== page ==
Paris by Patrice Higonnet
Capital of the World

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In an original and evocative journey through modern Paris from the mid-eighteenth century to World War II, Patrice Higonnet offers a delightful cultural portrait of a multifaceted, continually changing city. In examining the myths and countermyths of Paris that have been created and re-created over time, Higonnet reveals a magical urban alchemy in which each era absorbs the myths and perceptions of Paris past, adapts them to the cultural imperatives of its own time, and feeds them back into the city, creating a new environment.

Paris was central to the modern world in ways internal and external, genuine and imagined, progressive and decadent. Higonnet explores Paris as the capital of revolution, science, empire, literature, and art, describing such incarnations as Belle Epoque Paris, the Commune, the surrealists' city, and Paris as viewed through American eyes. He also evokes the more visceral Paris of alienation, crime, material excess, and sensual pleasure.

Insightful, informative, and gracefully written, Paris illuminates the intersection of collective and individual imaginations in a perpetually shifting urban dynamic. In describing his Paris of the real and of the imagination, Higonnet sheds brilliant new light on this endlessly intriguing city.


About Patrice Higonnet

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Patrice Higonnet is Robert Walton Goelet Professor of French History, Harvard University. Arthur Goldhammer received the French-American Translation Prize in 1990 for his translation ofA Critical Dictionary of the French Revolution.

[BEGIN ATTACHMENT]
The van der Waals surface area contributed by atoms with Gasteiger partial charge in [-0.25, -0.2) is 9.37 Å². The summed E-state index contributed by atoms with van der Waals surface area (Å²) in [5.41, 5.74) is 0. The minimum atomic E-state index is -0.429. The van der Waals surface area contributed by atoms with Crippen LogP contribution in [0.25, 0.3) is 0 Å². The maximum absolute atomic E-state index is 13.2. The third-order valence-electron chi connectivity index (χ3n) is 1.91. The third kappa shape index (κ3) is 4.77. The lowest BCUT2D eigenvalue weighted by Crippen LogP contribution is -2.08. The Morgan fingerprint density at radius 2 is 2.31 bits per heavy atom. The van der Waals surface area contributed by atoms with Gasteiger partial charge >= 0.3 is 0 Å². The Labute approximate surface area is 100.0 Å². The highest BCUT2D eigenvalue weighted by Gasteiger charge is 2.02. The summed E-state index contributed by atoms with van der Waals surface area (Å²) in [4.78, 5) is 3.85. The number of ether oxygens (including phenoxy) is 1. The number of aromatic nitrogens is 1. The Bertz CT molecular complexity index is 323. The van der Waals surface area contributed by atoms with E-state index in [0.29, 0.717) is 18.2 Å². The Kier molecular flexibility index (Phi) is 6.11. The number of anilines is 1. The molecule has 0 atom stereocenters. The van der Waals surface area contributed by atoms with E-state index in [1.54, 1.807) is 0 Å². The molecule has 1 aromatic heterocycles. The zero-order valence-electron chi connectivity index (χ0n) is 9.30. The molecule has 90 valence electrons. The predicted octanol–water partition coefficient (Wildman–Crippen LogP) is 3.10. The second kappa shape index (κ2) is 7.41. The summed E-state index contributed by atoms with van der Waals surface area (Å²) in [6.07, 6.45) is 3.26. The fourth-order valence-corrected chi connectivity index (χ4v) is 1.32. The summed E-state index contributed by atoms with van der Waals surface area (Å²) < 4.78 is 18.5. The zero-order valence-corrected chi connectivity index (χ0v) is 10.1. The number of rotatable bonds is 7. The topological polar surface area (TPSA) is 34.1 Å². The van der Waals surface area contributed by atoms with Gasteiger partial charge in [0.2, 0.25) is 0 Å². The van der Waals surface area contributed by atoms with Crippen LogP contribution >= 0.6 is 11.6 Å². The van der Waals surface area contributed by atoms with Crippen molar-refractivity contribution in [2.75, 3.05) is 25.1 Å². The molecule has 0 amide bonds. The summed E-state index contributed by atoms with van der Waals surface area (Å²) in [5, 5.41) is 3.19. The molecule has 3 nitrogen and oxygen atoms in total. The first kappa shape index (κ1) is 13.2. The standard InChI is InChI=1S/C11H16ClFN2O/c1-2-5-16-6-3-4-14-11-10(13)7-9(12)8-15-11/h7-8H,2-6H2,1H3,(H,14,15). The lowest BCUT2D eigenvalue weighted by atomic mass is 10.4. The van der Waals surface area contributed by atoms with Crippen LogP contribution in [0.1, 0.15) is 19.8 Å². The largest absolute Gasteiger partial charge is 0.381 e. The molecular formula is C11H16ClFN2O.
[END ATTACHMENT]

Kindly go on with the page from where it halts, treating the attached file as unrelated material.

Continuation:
Published October 18, 2002 by Belknap Press. 536 pages
Genres: History, Travel. Non-fiction

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Publishers Weekly

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In 1323, the first book to treat Paris exclusively appeared; the number since then has grown to about 10,000, notes Higonnet, a professor of French history at Harvard who seems to have read them al

Sep 09 2002 | Read Full Review of Paris: Capital of the World

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The "great moments in Parisian painting coincided...with the great moments of Paris as capital of modernity: its genesis (David and the Revolution) and its blossoming (the Impressionists and the Haussmannization of Paris)."

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